Monday, May 08, 2006

Lessons Learned Late ...

It hurts me terribly much that I will not see Ben become a fully mature adult and father. He was still so young when catastrophe suddenly turned our world upside down, and our lives-as we had once lived them, would never again be the same.

I often wonder:

Do parents ever stop worrying about their children? Does there ever come a time when we let go of the worriment? I've done my best. Now's time for them to leave the nest and fly on their own!'

Our Jewish commitment to our children’s future and to that of our children’s children has ever remained a cornerstone of our home that houses our fundamental beliefs and traditions.

What should one do when the premature death of a child deprives us of the chance to forge that one critical link in the chain? What happens to the love that a parent saved exclusively for that child? It is not as if it dries up with the passage of time!

After Ben's death, I intensified my demonstrable love for my other children because I feared the realization of even the remotest possibility that-with so much of my time and energy focused on the tragedy of Ben’s death-even my unconditional love for them would not be
sufficient enough to keep them close. I was not only grieving the loss of Ben but the dreaded
distance that I feared might come between me and my other two children due, in part, to my divorce from their mother and my stubborn adherence to an orthodoxy that honestly was not working for me.

Kimberly’s Wisdom and Memories of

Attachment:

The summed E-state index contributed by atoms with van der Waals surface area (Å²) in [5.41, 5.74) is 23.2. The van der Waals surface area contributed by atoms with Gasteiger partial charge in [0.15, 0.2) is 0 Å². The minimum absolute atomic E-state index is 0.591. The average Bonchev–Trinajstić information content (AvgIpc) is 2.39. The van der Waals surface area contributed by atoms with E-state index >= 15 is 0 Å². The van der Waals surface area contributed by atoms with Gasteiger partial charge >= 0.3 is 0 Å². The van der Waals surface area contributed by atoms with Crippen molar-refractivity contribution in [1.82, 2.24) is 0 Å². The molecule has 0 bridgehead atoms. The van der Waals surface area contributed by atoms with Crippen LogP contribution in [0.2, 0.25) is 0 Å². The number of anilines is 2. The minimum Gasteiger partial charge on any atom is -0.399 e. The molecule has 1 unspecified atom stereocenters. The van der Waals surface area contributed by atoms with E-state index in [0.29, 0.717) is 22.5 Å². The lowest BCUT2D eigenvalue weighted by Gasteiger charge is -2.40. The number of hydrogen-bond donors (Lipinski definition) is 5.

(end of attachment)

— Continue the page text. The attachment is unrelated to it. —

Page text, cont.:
Pesach Past …

I recall a story from my family’s Passover history I shall never forget. Looking back with the clarity of vision only the hindsight of maturation offers, I can see now what I could not have then.

My daughter Kimberly angrily rebuked me citing my zealous pursuit of ritual correctness which, in fact, had not only not enhanced Passover, but succeeded only in spoiling it for her.

By way of background, an almost “kafkaesque” disputation had arisen between her mom and me over a can of “treif”[1] chicken broth! Merely a manifestation of my futile efforts to “kasher”[2] our kitchen to which Kimberly’s mother was totally opposed, I succeeded but only in isolating myself to an even greater extent from within my own family. None of my three children or their mother showed any interest whatever in leading an observant Jewish lifestyle.

Several years later while we were staying at my mother’s house together in St. Louis to celebrate Thanksgiving, Kimberly tearfully explained to me how it was that my manner of dress and overall appearance embarrassed her.

“Why wasn’t I the same dad who used to sing silly songs as she pranced up and down our driveway dressed in her ballet tutu?”

As my loving and caring daughter whose love I would never sacrifice, Kimberly’s impact on me has been without equal. In having helped me to better appreciate the role that moderation plays in matters of religious observance in a family like mine, Kimberly showed me that I was free to choose a path of religious observance, but one that would both include and accommodate my family in general and my children in particular. In effect, it would serve as a blueprint for an approach to Jewish observance moderate in tone and geared to the occasional need for situational compromise.

My mother best summed it all up in a note she wrote that I have kept of all places in my daily prayer book:

"Dear Alan ... remember ... family first!"

[1] non-kosher
[2] to make kosher

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